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Kelly v. Kelly

Court of Appeals of Arkansas, Division III

November 8, 2017

OWEN KELLY APPELLANT
v.
MANDY KELLY APPELLEE

         APPEAL FROM THE WASHINGTON COUNTY CIRCUIT COURT [NO. 72DR-13-2217] HONORABLE JOANNA TAYLOR, JUDGE

          Everett, Wales & Comstock, by: John C. Everett; and Smith, Cohen & Horan, PLC, by: Matthew T. Horan, for appellant.

          Clark Law Firm PLLC, by: Suzanne G. Clark, for appellee.

          DAVID M. GLOVER, Judge.

         This is the third time appellant Owen Kelly has appealed an order to our court concerning alimony he has been ordered to pay his ex-wife, appellee Mandy Kelly. In Kelly v. Kelly, 2015 Ark.App. 147 (Kelly I), our court dismissed his appeal due to lack of a final order; on grant of petition for review, our supreme court held the decree of divorce was a final order and remanded the case to our court to render a decision. Kelly v. Kelly, 2016 Ark. 72, 483 S.W.3d 296. On remand, our court was tasked with determining whether the trial court abused its discretion (i) in setting the monthly amount of alimony initially at $9131 and (ii) in requiring Owen's initial alimony obligation to automatically increase as his child-support payments abated in order to always provide Mandy the $16, 659 per month amount of support she requested, which resulted in Owen continuously paying this monthly support amount, even after his child-support obligation had ended. Our court determined the circuit court had abused its discretion on both counts; we reversed and remanded for the circuit court to enter an order consistent with our opinion. Kelly v. Kelly, 2016 Ark.App. 272, 496 S.W.3d 391 (Kelly II).[1]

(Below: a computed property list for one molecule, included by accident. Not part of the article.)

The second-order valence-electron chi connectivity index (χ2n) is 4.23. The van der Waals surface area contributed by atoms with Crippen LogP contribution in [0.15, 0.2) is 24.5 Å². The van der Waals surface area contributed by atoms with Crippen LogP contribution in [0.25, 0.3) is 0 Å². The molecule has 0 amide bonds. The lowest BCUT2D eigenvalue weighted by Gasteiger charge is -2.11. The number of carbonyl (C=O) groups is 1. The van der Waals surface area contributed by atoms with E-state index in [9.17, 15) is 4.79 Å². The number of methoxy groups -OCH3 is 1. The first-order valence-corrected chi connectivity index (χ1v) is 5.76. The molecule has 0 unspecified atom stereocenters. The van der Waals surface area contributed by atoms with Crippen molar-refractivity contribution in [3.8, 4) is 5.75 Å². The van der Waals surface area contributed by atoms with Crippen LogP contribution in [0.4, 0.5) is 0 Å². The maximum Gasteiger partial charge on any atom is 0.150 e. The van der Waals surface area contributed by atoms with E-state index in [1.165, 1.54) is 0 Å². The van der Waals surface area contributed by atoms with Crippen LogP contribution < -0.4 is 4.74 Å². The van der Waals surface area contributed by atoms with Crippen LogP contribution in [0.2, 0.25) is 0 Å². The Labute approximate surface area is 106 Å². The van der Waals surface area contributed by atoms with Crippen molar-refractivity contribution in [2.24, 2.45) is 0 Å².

On remand, Owen filed a prehearing brief, requesting not only a reduction of the alimony he was required to pay Mandy but also a repayment of alimony he had already overpaid. Specifically, he requested the circuit court allow him to have a credit of $1000 per month against the alimony amount he was required to pay Mandy. Mandy, in her pre-hearing brief, requested alimony of at least $6131 per month, which, when combined with child support, would give her $13, 659 per month in total support.

         At the hearing, the circuit court decreased Mandy's alimony only by the specific instances our court had listed in Kelly II. In its order, the circuit court further found Mandy "has an established need of $10, 615.50 per month for expenses as itemized from the bench. [Owen's] current child-support obligation of $7528 per month satisfies a significant portion of the monthly need. [Owen] is therefore ordered to pay $3087.50 per month in alimony to [Mandy]." The circuit court also found that it would be inequitable to require Mandy to repay the amounts of alimony Owen had overpaid and denied his request for a credit against his alimony obligation.

         Owen filed a motion to modify the circuit court's order concerning alimony, asserting the circuit court departed from our court's mandate by making a factual finding that Mandy had "an established need" for $10, 615.50 per month and using his child-support obligation as a credit against Mandy's established need. While Owen specifically stated he did not object to paying monthly alimony of $3087.50, he did object to the finding that Mandy had an "established need" exceeding $10, 600 when our court had already found $9131 in monthly alimony to be excessive. Owen also asked the circuit court to reconsider giving him a credit for excessive alimony paid for thirty-two months or, at the very least, since the date of our opinion reversing the amount of alimony as excessive, especially in light of the fact Mandy had filed petitions for rehearing and review, further delaying resolution of the matter of alimony. In an order filed February 8, 2017, the circuit court denied Owen's motion to modify without explanation. Owen filed this timely appeal.